Creativity and learning
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Creativity and learning
A mish-mash of items on learning, creativity, innovation and design education
Curated by Clive Hilton
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Want to be More Creative? Science Suggests Stop Fretting Over Mistakes

Want to be More Creative? Science Suggests Stop Fretting Over Mistakes | Creativity and learning | Scoop.it

What’s going on in artists’ brains when they create?

 

A recent article in The Atlantic on MRIs pointed to a TED video by Charles Limb, a scientist who researches jazz musicians. “I’m just astounded,” he says, “How can this possibly be, how can the brain generate that much music, that much creativity, spontaneously?” It’s a good question: from jazz musicians to performance artists to live painters, artists and creative people constantly have to create in the moment. Many artists are brilliant at this. How is that possible?

 

It turns out that two things are happening: the part of your brain responsible for self-expression turns on. That makes sense. But then the part of your brain responsible for self-monitoring turns off. That means jazz musicians in the throes of improvised creation aren’t paying attention to their mistakes. As Limb explains, it was just one study, but the results make intuitive sense.

 

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TED-Ed Launches Innovative Customized Learning Web Initiative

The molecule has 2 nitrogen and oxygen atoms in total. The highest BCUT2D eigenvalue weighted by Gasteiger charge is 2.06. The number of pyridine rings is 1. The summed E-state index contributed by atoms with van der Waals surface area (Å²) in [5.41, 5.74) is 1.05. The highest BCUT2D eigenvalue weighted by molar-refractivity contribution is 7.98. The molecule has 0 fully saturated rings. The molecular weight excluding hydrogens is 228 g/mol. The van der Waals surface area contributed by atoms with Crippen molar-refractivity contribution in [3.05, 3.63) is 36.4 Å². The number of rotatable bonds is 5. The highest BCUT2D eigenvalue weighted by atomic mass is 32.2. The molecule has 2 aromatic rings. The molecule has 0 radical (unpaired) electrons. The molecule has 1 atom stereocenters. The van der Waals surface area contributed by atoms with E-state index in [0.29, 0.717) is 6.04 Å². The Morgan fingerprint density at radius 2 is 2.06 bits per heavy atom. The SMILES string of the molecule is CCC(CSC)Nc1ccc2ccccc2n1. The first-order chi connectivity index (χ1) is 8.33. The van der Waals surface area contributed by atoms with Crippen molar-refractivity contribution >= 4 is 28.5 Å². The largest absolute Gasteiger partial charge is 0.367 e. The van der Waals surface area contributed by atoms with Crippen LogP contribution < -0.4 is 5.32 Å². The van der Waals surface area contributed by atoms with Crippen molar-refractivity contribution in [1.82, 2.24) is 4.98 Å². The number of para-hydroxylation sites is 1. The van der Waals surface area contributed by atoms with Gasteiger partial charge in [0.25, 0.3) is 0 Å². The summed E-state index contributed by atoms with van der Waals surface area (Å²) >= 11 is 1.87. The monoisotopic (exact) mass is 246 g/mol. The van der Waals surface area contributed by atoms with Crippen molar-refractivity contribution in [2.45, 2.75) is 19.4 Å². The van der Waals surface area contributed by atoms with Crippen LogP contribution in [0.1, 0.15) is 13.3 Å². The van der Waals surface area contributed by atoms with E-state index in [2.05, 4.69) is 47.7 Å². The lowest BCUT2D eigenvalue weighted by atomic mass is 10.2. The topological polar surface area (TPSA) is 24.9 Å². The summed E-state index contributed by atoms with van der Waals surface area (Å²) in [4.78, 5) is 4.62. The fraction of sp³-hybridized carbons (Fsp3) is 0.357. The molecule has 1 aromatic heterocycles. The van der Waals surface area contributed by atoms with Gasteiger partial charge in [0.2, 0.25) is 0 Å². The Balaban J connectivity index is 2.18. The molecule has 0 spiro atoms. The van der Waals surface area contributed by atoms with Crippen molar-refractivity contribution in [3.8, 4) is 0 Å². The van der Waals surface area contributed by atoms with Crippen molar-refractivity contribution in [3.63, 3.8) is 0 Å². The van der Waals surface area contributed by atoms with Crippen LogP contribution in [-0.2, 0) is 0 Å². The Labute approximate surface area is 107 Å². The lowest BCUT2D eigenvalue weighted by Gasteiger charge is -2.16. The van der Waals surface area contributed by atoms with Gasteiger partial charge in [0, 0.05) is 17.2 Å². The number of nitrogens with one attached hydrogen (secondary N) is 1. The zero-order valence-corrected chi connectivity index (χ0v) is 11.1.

TED-Ed Launches Innovative Customized Learning Web Initiative | Creativity and learning | Scoop.it
It's been a long time since anyone's done anything truly revolutionary when it comes to online video, but leave it to the folks at TED to bu...

 

Each video featured on the site is mapped, via tagging, to traditional subjects taught in schools and comes accompanied with supplementary materials that aid a teacher or student in using or understanding the video lesson. Supplementary materials include multiple-choice questions, open-answer questions, and links to more information on the topic.

 

But the most innovative feature of the site is that educators can customize these elements using a new functionality called “flipping.” When a video is flipped, the supplementary materials can be edited and the resulting lesson is rendered on a new and private web page. The creator of the lesson can then distribute it and track an individual student’s progress as they complete the assignment.

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